Wyoming's oil and natural gas commission approved a plan Tuesday to dispose of wastewater into an aquifer used in some parts of the state for drinking water, overruling no votes from the two geologists on the commission.
The Wyoming Oil and Gas Conservation Commission approved an Encana Oil and Gas request for permission to inject water produced from the company's operations into the Madison formation at a rate around 25,000 barrels -- or about 750,000 gallons -- per day for 50 years. The well would serve existing operations in a small field about 60 miles west of Casper.
The commission, which includes Gov. Matt Mead, voted to approve the plan after a lengthy discussion about the proposal at a Tuesday hearing in Casper. The commission approved the plan largely on the grounds that it would be too expensive to pump and treat water from the 15,000 foot-deep aquifer.
Two commissioners -- State Geologist Tom Drean and the recently-appointed Mark Doelger, also a geologist -- voted against the plan.
Drean, who as state geologist oversees geological data about Wyoming, told representatives of the company that he had concerns about company modeling used to project the well's effect on the water-bearing formation.
He told the company that he thought its modeling didn't put enough weight on the possibility that the formation is more porous than Encana believes and exists in varying thicknesses. Both factors could mean the company's projected 4.5-mile wide impact zone around the well is too narrow.
"I am in no way faulting the work that Encana has done," he said late in the hearing. "What I do have questions about is, when they're representing the 4.5-mile impact area, I don't think that's accurate."
Encana first proposed drilling the well, used to dispose of water produced in the oil and gas drilling and production process, in late 2011. The commission initially approved the plan in 2012, contingent on water in the formation hosting a measure of total dissolved solids -- a metric of suspended organic and inorganic matter used to gauge quality -- greater than 5,000 milligrams per liter. The U.S. Environmental Protection Agency recommends drinking only water with a TDS below 500.
Company testing showed the water had a TDS content nearer to 1,000, so the approval wasn't granted.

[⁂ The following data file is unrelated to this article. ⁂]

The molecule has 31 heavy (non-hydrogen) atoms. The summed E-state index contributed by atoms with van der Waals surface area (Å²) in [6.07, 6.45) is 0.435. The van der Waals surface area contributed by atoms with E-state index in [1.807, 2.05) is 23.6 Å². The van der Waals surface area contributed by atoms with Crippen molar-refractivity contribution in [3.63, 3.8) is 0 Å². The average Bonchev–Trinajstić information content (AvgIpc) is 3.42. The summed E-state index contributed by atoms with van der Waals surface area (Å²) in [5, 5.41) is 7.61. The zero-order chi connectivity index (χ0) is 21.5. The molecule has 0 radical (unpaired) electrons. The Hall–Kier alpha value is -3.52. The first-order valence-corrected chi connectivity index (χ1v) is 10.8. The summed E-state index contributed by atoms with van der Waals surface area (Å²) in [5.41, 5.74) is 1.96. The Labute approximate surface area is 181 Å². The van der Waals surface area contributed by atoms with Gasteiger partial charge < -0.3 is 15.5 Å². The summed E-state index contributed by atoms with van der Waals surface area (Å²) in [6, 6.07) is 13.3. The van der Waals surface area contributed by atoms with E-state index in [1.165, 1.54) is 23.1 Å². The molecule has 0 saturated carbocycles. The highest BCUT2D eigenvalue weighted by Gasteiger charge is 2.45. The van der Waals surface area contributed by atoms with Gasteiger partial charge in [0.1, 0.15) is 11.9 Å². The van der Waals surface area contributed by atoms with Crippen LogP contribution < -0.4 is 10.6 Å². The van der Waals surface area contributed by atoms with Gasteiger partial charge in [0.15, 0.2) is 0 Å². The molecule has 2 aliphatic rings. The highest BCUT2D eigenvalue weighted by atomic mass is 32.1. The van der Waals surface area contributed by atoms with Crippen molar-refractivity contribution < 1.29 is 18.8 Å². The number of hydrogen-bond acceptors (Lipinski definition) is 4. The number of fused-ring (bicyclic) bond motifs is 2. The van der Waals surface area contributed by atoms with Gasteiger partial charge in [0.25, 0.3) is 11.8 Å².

Encana then resubmitted its proposal. It said because the water is deep and far from civilization, it would be economically and technologically impractical to drill into the formation for drinking water. It would cost about $20 million to purify the water for drinking, according to company estimates.
The commission initially approved the request in January and asked for input from the Wyoming Department of Environmental Quality and EPA. The DEQ originally objected to the plan, but backed off the objection after Encana answered a series of concerns raised in February.
The EPA first submitted a series of questions without a judgment, and is now reviewing the matter and is expected to comment soon.
The plan drew opposition from the Powder River Basin Resource Council, a landowner group based in Wyoming. The council opposed the plan in a formal letter to the commission.
"We are increasingly concerned about future sources of drinking water in Wyoming and in the Wind River and Big Horn Basin," wrote John Fenton, the council's chair. "We believe that a decision to allow a potential drinking water aquifer to be exempted and removed from the potential for future use would be shortsighted."
Commissioner Bruce Williams questioned on Tuesday why the size of the impact zone was significant. Company projections showed that the well would have only a minor effect on water quality on the outskirts of the area affected by injection.
"I agree that the (impacted) area could be larger," he said. "My question is, 'So what?'"